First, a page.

Exploring the Europa map involves using a lot of vehicles, and you can nip about on quad bikes, pootle around in a city car, hop in a speed boat, and many more besides. There's even a sub that'll guide you through the deep waters around the island, complete with strange-looking sea monsters that swim past. When combined with the aforementioned traversal options, it's fair to say that there are plenty of ways of getting around.

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One inescapable genre staple sees players looting the buildings of this abandoned island paradise for the weapons and gear conveniently left all over the place. The island includes a lot of reasonably interesting landmarks and we enjoyed exploring what we could in between getting murdered. The island itself is pretty sizeable which ensures that there's plenty to discover if you go looking for it, and we were pleasantly surprised by the level of detail on offer. There is a downside to its impressive size, however, and that's the fact that you can often spend a lot of time on your own without seeing another soul.

Aurora Studio employs some tricks to make sure that players come together. Unlike the ever- shrinking play space that defines most games in this now well-established genre, RoE moves players around by bringing environmental changes to different regions at certain times. Like we mentioned before that meant a blizzard in the ice map, but in Europa it means deadly volcanic ash descends on the player, and if you get too close you'll see a huge wall of fire bearing down on you.

We played for several hours, checking out the team modes, the third and first-person servers, and trying to work out the story behind the scenario, but then the strangest thing started happening. Our antivirus started going bananas and, for a time, we couldn't even get it the client to run. We've never seen a genuine game annoy an antivirus program so much and so we did some digging, at which point we discovered an ongoing and vocal conversation between players with regards to the things that publisher Tencent can and can't access on your computer when you're playing the game. We didn't dig too deeply, and it's almost impossible to say to what extent the company's systems peer into yours, but our antivirus software wasn't at all happy with it to the extent that we thought it was noteworthy.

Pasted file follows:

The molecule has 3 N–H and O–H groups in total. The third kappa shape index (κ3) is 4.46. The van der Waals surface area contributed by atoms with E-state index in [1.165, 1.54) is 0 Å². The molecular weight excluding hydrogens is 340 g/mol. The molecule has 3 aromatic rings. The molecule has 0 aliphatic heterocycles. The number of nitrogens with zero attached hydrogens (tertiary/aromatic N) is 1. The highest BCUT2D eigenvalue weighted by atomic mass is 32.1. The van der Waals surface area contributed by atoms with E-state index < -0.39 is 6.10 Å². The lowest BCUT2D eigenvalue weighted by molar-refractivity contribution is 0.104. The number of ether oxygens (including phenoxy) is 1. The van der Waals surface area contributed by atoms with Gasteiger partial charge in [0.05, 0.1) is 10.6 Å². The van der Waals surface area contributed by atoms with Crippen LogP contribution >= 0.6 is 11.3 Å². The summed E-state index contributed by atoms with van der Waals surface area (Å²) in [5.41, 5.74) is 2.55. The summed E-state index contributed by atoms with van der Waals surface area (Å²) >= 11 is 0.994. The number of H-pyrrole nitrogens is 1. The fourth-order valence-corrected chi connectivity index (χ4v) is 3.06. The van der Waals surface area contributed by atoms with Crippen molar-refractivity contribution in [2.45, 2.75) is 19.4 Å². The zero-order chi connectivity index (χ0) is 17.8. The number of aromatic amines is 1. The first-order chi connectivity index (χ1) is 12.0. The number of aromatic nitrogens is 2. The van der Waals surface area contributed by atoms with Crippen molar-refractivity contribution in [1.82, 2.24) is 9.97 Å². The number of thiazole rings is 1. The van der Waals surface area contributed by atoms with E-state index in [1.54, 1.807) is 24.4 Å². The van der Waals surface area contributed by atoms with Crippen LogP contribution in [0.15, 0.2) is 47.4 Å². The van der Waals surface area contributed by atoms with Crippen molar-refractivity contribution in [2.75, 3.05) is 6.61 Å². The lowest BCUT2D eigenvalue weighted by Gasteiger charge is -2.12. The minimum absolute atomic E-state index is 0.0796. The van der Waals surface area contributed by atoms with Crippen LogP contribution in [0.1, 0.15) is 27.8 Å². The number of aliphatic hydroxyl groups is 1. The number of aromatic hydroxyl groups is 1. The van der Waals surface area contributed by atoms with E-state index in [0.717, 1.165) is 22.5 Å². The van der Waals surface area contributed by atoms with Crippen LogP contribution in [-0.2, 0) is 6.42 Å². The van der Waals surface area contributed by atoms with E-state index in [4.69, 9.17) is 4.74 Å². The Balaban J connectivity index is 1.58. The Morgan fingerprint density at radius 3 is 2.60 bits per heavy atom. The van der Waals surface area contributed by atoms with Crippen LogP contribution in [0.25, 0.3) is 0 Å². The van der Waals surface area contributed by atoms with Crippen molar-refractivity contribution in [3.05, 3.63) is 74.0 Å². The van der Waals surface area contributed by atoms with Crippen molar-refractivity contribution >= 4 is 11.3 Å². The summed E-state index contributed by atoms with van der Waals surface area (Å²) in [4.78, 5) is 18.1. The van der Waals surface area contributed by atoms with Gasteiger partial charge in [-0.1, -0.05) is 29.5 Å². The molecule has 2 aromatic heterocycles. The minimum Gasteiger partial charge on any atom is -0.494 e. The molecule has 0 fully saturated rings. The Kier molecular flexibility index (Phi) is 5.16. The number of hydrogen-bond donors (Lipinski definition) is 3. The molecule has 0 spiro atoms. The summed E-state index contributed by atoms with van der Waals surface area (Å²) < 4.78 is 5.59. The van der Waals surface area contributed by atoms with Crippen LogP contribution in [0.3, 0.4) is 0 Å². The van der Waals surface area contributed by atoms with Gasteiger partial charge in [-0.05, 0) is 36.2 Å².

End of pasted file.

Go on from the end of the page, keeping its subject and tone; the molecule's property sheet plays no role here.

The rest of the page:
Technical concerns aside, the game itself is a capable and polished alternative to PUBG, and the addition of traversal built around extreme sports is certainly a novel one. The island itself is interesting to explore and full of detail, and it's clear that a lot of thought and effort has been poured into making this a game that can compete with the genre greats. Whether there's enough new here to make people put down their existing battle royale of choice and jump ship remains to be seen, but the foundations are certainly solid and price point is very inviting.

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Ring of ElysiumScore

Ring of Elysium

REVIEW. Written by Mike Holmes

"It looks good with its crisp and polished visuals, plays well thanks to some solid gunplay and plausible physics, the island itself is interesting to explore."

Ring of Elysium - Season Two

Ring of Elysium - Season Two

PREVIEW. Written by Mike Holmes

The contenders keep on coming, and this time its Tencent's turn to try and wrestle control away from the likes of Fortnite and PUBG.